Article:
This content was published: August 13, 2018. Phone numbers, email addresses, and other information may have changed.
SOUL Searching: Summit explores community’s identity, education and health
Photos and Story by Abe Proctor
An important discussion was initiated as part of a panel of local African American entrepreneurs and professionals, held in the Moriarty Auditorium at Portland Community College’s Cascade Campus. It focused on the systemic barriers faced by employees and businesspeople of color in the marketplace.
One of the panelists was Lindsey Murphy, the creator and host of the popular YouTube kids science series called “The Fab Lab With Crazy Aunt Lindsey.” She described her approach to navigating the pervasive wage gap between men and women on the job, a gap that is all the wider for women of color. She recalled that, before she went into business for herself, she would go into job interviews knowing that even if she had a great interview she would be offered significantly less than a man would. She said many women of color are in the habit of accepting whatever offer is presented to them, thinking instead that they should simply be happy to be there.
“I just started asking for about 50 percent more than I was expecting to get,” Murphy said. “That way, I figure I’ll end up with something that’s close to fair. These barriers exist, but you have to speak, act, and carry yourself like they don’t exist.”
She leans forward, her expression growing intense.“Stop feeling like you’re happy to be here,” she said. “You are here.”
Summit Addresses Community Concerns
The panel was part of the second annual SOUL Summit, which is centered around issues of education, health, and identity among Portland’s communities of color. The attitude expressed by Murphy (“You are here”) encompasses the spirit that drives the summit, said event organizer Clifford Meeks.
“There is a need for students of color to come together to address concerns around belonging, identity, and how to look after themselves during and after college,” said Meeks, who coordinates the campus’ Multicultural Center. “Just because you decided to go to school doesn’t mean that you’ve hit ‘pause’ on the rest of your life.”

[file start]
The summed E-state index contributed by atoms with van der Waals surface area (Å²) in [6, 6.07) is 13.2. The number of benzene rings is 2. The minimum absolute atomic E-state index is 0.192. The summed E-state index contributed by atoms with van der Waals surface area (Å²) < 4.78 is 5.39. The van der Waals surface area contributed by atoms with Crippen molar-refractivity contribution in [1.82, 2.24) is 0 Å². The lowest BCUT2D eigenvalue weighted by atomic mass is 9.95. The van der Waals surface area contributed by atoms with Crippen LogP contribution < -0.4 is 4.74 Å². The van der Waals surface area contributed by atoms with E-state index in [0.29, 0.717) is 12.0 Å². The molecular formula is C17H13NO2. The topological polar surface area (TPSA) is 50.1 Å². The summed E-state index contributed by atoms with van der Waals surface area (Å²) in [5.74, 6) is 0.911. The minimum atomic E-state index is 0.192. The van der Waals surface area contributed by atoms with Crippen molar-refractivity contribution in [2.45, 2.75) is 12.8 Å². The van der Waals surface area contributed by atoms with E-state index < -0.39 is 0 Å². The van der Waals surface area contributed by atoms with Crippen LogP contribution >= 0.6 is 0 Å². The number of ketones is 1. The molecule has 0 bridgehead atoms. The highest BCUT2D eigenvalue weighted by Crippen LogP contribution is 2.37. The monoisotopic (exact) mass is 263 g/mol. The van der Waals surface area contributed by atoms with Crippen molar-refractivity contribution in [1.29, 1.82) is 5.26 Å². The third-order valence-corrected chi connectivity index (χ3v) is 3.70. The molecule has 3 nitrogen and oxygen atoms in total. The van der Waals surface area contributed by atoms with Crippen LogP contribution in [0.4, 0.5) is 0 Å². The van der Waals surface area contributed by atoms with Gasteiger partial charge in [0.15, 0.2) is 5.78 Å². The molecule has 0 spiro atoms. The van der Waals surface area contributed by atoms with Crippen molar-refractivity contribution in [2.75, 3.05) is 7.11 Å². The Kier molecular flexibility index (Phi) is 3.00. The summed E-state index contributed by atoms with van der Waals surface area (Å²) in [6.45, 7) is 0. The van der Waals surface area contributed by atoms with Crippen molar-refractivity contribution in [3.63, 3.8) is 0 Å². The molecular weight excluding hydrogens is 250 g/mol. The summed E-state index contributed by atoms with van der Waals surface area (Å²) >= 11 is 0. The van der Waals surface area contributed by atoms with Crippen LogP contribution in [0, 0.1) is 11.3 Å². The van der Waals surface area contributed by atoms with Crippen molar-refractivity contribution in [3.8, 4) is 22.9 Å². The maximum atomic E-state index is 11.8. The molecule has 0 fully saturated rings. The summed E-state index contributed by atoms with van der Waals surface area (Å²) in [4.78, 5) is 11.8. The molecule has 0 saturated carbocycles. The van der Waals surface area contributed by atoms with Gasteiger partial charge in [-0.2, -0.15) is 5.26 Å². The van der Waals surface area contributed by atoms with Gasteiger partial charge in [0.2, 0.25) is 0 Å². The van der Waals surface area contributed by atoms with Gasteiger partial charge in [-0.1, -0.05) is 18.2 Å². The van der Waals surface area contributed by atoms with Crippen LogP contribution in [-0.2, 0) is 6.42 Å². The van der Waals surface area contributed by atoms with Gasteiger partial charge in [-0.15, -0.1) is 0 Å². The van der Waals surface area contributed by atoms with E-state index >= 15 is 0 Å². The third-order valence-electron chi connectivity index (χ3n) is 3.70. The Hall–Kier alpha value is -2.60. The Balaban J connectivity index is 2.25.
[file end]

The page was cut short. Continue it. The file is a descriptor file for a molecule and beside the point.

The SOUL Summit (“SOUL” is short for “Students Of Urban Leadership”) grew out of the Men of Color Leadership Program that Meeks helped establish at the Sylvania Campus, and now serves as that program’s capstone project. The summit’s debut in 2017 was mostly oriented around themes like healthy manhood and positive masculinity, but this year, Meeks and his fellow organizers – who make up the current cohort in the Men of Color Program — wanted to broaden the event to appeal to a wider range of participants.
“The unofficial theme for 2018 was ‘building the next generation of superheroes,’” Meeks said. “We wanted to be more inclusive, particularly in terms of gender, and we wanted to give students the opportunity to meet and interact with successful role models of color. We wanted to give them examples of how to be superheroes in their own community.”
Meeks also wanted to drive home the importance of role models as part of a continuum of community-building. It’s important to have role models if you’re a young person coming up, he said, and just as important to learn how to be a role model once you’ve become established in your career and community.
“There’s value in it because there are impressive individuals right here among us,” he explained. “They’re accessible; they’re not celebrities. They’re open to supporting students who are coming up. For our students to see that, it helps them to visualize what their version of success should look like, and it helps them to see themselves up there speaking to and inspiring the next generation.”
Students Discover Opportunities
In addition to the panel discussion, the 2018 SOUL Summit featured a keynote address from Murphy, as well as breakout sessions with each of the panelists, where students were able to learn firsthand about everything from developing mobile phone apps, to video production, to software engineering and opening your own coffee house. The idea here, too, was to show by example that there are professional and entrepreneurial opportunities opening up for people of color across a wide range of industries and disciplines.
In coming years, Meeks said he would like to broaden the SOUL Summit even further to become a touchstone for PCC students of all stripes. He plans to add a series of robust, interactive workshops, offer more opportunities for students to interact with established professionals and community leaders, and to open the summit to high school as well as PCC students.
“I want to get the message out about how PCC can be an accessible and integral part of their educational journey,” he said. “Our students come from a wide variety of backgrounds. I want them to learn to walk away from the ‘isms’ with which our society tries to define them. The ‘isms’ won’t go away if you ignore them, but if you stay true to yourself and your vision for your future, you will be successful.”